The Commerce Department said that consumer spending increased 0.5 per cent last month, the best showing since May and far higher than the tiny 0.1 per cent gain in December. Economists are expecting stronger consumer spending, which accounts for two-thirds of economic activity, to lift overall economic growth in the new year after a fourth-quarter slowdown.
In a separate report, the government said the gross domestic product, the broadest measure of economic health, grew at an annual rate of 1 per cent in the fourth quarter. That’s an improvement from the first estimate of 0.7 per cent, though just half the 2 per cent growth posted in the third quarter.
The revision was made because the downturn in business stockpiling was less severe than the government’s first estimate. That helped offset slightly weaker consumer spending.
The Federal Reserve is closely watching economic data to determine how fast it needs to raise interest rates this year. The spending report showed that inflation, by a price measure preferred by the Federal Reserve, rose by 1.3 per cent in the 12 months ending in January. That is nearly double the 0.7 per cent 12-month gain seen in December but still below the Fed’s inflation target of 2 per cent annual price increases.
Still, the inflation jump was sharp enough that it is sure to attract attention among Fed officials who are watching price increases for signals on how fast to raise interest rates. The Fed boosted a key rate by a quarter point in December, moving it from a record low near zero, where it had been for seven years.
After a stretch of economic turbulence at the beginning of the year, economists had trimmed their forecasts for 2016 rate hikes from four down to two. But if inflation accelerates more, that could encourage the Fed to move rates higher more quickly.
The latest GDP figure does little to change the fact that growth in the final months of 2015 was modest. Since then, global weakness and financial market turbulence have triggered worries about the potential fallout on the US economy.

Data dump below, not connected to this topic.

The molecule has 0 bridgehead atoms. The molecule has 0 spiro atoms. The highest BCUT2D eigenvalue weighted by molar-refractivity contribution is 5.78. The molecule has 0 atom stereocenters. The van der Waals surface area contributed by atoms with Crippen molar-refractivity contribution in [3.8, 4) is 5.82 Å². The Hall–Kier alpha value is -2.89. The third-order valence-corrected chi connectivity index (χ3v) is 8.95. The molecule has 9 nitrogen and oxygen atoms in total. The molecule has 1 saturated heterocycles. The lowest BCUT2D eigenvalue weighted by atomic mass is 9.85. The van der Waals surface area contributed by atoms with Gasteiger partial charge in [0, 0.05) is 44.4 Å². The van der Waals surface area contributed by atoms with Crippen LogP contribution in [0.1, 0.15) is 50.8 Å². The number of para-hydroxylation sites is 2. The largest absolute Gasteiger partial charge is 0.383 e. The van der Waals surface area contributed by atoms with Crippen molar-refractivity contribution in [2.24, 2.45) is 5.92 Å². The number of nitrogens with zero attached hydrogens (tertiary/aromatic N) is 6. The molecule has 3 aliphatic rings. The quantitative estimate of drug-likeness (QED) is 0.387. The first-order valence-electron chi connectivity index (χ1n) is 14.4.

Still, economists are confident that GDP is poised to accelerate this quarter. Steady job gains and faster wage growth are boosting consumer spending, which accounts for more than two-thirds of the economy.
“First-quarter GDP growth is on track to rebound to a very healthy 2.5 per cent (rate) which should dampen any concerns about an imminent recession,” said Paul Ashworth, chief US economist at Capital Economics.
The fourth-quarter figure marks the slowest growth in six months, since the economy skidded to a weak 0.6 percent showing in the first quarter last year. That was followed by a solid rebound to 3.9 per cent in the second quarter and then the 2 per cent gain in the summer.
Friday’s upward revision stems from a tweak in the government’s data for business stockpiles. That translated into a 0.1 percentage point drag on growth, rather than a 0.5 percentage point drag initially reported. This change could weigh on first quarter activity if businesses are reluctant to add to their stockpiles.
In addition, the trade deficit subtracted 0.3 percentage point from growth, rather than the 0.5 percentage point drag in the first report. Exports still suffered, reflecting the struggle American manufacturers are having from a stronger dollar. But the country imported less than first thought.
Consumer spending grew at a 2 per cent rate in the fourth quarter, down from an initial estimate of 2.2 per cent. Also weighing on growth in the fourth quarter was a downward revision to government spending, which fell at a 0.1 per cent rate instead of a 0.7 per cent rise first reported.
All the changes in the fourth quarter left GDP growth for the year unchanged at 2.4 per cent, the same as 2014.
Gus Faucher, senior economist at PNC Financial Corp, forecasts that GDP will expand 2.3 per cent this year, little changed from the past two years.
“The decline in stock prices is something to watch out for, but consumer spending is being helped by rising home prices that are boosting household wealth, continued solid job growth and increased wage growth,” Mr Faucher said.